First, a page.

Our planet faces unprecedented food security challenges. Some estimate that we will have to grow twice as much food in the next 30 years as we do today to keep up with demand while using fewer resources.

I’ve heard the question: can we feed a growing population—a world that is set to reach nearly 10 billion people by 2050—without genetically modified crops? I think the answer is more complicated than a yes or a no. While GMOs have made it possible for farmers to grow better harvests using land, water and energy more efficiently, GMOs alone cannot feed the world. To meet the food security and climate challenges we face, farmers need access to every available innovation. That’s where modern agriculture comes in.

Data analysis, artificial intelligence, gene editing and microbials are now everyday ag terminology. These emerging tools have ushered in what I call the next wave of modern agriculture. A wave that allows farmers to employ more technology to farm smarter using fewer natural resources.

At The Wall Street Journal’s recent Global Food Forum, I had the opportunity to discuss “the next big thing” in agricultural biotechnology. In my mind, the next big thing is not just one thing. The next big thing is how these new modern agriculture technologies will work together to give farmers what they need to farm more efficiently and effectively.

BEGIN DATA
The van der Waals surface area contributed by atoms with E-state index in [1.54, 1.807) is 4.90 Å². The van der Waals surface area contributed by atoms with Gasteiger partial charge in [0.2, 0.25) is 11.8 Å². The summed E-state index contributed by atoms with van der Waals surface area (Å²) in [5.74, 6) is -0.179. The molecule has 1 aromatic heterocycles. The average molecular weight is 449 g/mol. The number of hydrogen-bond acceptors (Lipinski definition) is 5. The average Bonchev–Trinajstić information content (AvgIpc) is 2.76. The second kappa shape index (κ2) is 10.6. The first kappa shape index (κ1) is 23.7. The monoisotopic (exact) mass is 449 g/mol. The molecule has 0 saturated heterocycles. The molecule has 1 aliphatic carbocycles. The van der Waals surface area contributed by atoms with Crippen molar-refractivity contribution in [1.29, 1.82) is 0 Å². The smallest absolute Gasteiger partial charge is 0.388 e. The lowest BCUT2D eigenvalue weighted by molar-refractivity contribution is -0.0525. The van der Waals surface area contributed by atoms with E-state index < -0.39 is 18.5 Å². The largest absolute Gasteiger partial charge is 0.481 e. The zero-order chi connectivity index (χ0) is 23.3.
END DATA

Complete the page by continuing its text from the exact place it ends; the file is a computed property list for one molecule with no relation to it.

Hugh Grant, Chairman and CEO of Monsanto, at The Wall Street Journal's Global Food Forum.

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Hugh Grant, Chairman and CEO of Monsanto, at The Wall Street Journal's Global Food Forum.

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For the past several decades, modern farming has been largely defined by advances in a few key areas—breeding, biotechnology and crop protection – all of which continue to evolve and provide tremendous benefits. But today, tablets and connected equipment help farmers translate generations worth of wisdom into precise, actionable insights to guide decisions throughout the growing season, year after year. The precision that comes with having data at your fingertips allows farmers to optimize applications of fertilizer and pesticides, and to predict their harvests based on parameters like soil composition, weather and inputs.  Advances in digital technology are influencing farmers more than ever before.

What can we accomplish when we combine real-time data with artificial intelligence to deliver deeper insights to farmers?  What can we do when we combine breeding, biotechnology, gene editing and microbials to maximize a plant’s potential? In the years ahead, emerging technologies will expand our definition of modern agriculture and will deliver exponential benefits to farmers, the environment and society when combined with other tools. 

When we use all the innovations at our disposal to create solutions, we can make tremendous progress in helping farmers achieve their goals of growing enough healthy food while conserving the earth’s precious resources.  And that means real progress for all of us.